Many good horror movies start by setting up a simple premise, a rule or tradition, or belief that the people on the screen must not violate. It could be as simple as not going into that spooky old house to not feed a Gremlin after midnight. If anyone in the film does, something terrible will happen.
For his debut film, writer/director Kang Park wraps his story around the Korean folk tradition, “seire,” the twenty-one days after a baby is born in which they’re uniquely vulnerable to bad luck, curses – even evil spirits. All new parents Hae-mi (Shim Eun-woo) and Woo-jin (Seo Hyun-wo), need to go about their average days calmly and quietly with no unexpected deviations, and their child will be safe. It seems easy enough until Woo-jin gets a text telling him an old college friend has died, and he insists on going to the funeral. That’s all it takes for the horror to begin.
With the ball in play, Kang takes viewers on a double-edged journey that shows us exactly why Woo-jin goes to the funeral and the consequences of his actions to his family. Without giving away specifics, let’s just say secrets are revealed that make you hate Woo-jin, but at the same time, root for him to do the right thing and reverse the curse while there is still time. Reality and the supernatural, past and present, collide with almost every step Woo-jin takes. It’s a delicate balancing act that Kang, for the most part, pulls off with style. Some of the imagery he puts on the screen is shocking, and some is confusing. All of it gets under your skin. Let’s just say that after watching Seire, you will never eat an apple without cutting into it first.
The acting in Seire is powerful, mainly Seo as Woo-jin. When we first meet him, he seems like the quintessential first-time father, overwhelmed by the tiny human who now lives in his apartment. And although he doesn’t share his wife’s superstitious beliefs regarding the seire tradition, he goes along to keep her happy. As the story unfolds, we learn that the still waters that are Woo-jin run dark and deep, and Seo does an excellent job of showing the terror his character undergoes as his world falls apart.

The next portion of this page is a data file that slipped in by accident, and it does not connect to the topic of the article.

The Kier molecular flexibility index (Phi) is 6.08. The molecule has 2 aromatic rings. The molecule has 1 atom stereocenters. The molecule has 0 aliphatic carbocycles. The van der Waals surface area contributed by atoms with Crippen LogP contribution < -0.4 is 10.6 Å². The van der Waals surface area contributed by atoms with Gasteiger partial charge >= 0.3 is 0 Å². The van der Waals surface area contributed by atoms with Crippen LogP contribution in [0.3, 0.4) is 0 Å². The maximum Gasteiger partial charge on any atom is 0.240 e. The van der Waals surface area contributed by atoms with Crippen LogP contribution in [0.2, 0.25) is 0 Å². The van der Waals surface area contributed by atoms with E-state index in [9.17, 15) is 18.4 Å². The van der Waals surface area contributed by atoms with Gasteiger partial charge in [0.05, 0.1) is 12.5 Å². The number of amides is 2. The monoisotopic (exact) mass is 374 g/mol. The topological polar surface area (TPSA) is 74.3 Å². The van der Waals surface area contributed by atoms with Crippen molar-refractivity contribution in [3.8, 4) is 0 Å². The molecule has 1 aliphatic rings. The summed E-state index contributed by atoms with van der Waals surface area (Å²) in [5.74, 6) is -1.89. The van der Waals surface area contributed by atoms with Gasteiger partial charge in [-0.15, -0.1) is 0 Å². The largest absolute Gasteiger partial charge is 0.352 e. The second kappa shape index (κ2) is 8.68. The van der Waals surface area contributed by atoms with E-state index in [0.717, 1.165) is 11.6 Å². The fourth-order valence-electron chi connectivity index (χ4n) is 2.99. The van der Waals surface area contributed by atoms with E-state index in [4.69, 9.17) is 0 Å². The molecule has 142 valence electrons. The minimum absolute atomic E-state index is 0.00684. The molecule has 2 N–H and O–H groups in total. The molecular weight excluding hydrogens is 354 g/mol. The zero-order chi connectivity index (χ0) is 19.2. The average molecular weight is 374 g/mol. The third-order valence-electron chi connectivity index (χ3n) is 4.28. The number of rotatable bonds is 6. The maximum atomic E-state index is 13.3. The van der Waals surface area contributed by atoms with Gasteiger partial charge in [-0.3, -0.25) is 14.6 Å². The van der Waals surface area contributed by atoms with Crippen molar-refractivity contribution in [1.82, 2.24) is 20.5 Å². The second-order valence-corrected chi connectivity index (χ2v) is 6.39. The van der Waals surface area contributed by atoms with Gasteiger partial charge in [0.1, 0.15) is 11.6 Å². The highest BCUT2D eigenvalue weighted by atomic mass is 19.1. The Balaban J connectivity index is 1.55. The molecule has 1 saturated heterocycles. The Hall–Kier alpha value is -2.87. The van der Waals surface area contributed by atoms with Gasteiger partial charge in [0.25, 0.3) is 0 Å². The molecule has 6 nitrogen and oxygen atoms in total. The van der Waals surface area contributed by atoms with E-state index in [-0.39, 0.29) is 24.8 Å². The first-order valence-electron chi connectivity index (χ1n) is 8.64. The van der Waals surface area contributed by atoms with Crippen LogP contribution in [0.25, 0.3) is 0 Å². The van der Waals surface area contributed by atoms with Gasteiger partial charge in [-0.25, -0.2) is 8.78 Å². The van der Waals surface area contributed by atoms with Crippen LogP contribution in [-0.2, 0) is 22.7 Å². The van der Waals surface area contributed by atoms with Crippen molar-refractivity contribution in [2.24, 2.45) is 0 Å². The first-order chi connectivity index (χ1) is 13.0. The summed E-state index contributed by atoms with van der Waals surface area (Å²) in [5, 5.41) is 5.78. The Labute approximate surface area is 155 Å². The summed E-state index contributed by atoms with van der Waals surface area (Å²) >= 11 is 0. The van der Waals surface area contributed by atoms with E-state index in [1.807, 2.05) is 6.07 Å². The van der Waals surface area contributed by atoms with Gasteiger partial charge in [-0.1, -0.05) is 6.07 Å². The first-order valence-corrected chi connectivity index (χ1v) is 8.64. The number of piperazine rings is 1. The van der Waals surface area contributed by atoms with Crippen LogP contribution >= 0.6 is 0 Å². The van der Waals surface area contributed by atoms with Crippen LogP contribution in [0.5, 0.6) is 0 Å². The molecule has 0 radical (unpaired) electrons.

Shim is equally good as the new mom, a mousy woman who quickly becomes a fierce lioness when protecting her newborn. You don’t have to believe in the seire tradition to understand this woman will do whatever it takes to protect her baby, a fact that the director plays within some of the film’s more mind-bending supernatural/dream sequences. Shim also makes us believe that despite what the tradition says, Hae-mi is the voice of reason in the movie, the only one who cuts through her husband’s dilemma to try and save him and their family. Although if push comes to shove, she will cut him out.
Rounding out the cast is Ryu Abel, the twin sister of the college friend who passed away. Her screen time may be minimal compared to Shim and Seo, but her presence dominates the film and haunts you when it’s over.